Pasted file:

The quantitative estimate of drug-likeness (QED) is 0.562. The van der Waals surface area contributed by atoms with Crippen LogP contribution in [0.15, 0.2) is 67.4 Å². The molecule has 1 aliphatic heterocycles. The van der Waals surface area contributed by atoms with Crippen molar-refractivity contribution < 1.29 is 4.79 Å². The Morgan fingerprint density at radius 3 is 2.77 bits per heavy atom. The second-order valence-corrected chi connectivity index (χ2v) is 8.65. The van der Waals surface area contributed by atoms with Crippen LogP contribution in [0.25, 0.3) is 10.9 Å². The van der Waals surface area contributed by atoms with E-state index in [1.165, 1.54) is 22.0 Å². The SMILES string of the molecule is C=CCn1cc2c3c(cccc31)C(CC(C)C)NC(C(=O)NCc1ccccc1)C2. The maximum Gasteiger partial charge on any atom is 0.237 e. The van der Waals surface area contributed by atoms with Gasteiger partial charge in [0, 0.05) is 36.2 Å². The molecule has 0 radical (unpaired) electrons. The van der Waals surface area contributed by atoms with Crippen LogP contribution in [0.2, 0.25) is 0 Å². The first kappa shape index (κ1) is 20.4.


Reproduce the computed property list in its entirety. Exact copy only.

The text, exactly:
The quantitative estimate of drug-likeness (QED) is 0.562. The van der Waals surface area contributed by atoms with Crippen LogP contribution in [0.15, 0.2) is 67.4 Å². The molecule has 1 aliphatic heterocycles. The van der Waals surface area contributed by atoms with Crippen molar-refractivity contribution < 1.29 is 4.79 Å². The Morgan fingerprint density at radius 3 is 2.77 bits per heavy atom. The second-order valence-corrected chi connectivity index (χ2v) is 8.65. The van der Waals surface area contributed by atoms with Crippen LogP contribution in [0.25, 0.3) is 10.9 Å². The van der Waals surface area contributed by atoms with E-state index in [1.165, 1.54) is 22.0 Å². The SMILES string of the molecule is C=CCn1cc2c3c(cccc31)C(CC(C)C)NC(C(=O)NCc1ccccc1)C2. The maximum Gasteiger partial charge on any atom is 0.237 e. The van der Waals surface area contributed by atoms with Gasteiger partial charge in [0, 0.05) is 36.2 Å². The molecule has 0 radical (unpaired) electrons. The van der Waals surface area contributed by atoms with Crippen LogP contribution in [0.2, 0.25) is 0 Å². The first kappa shape index (κ1) is 20.4.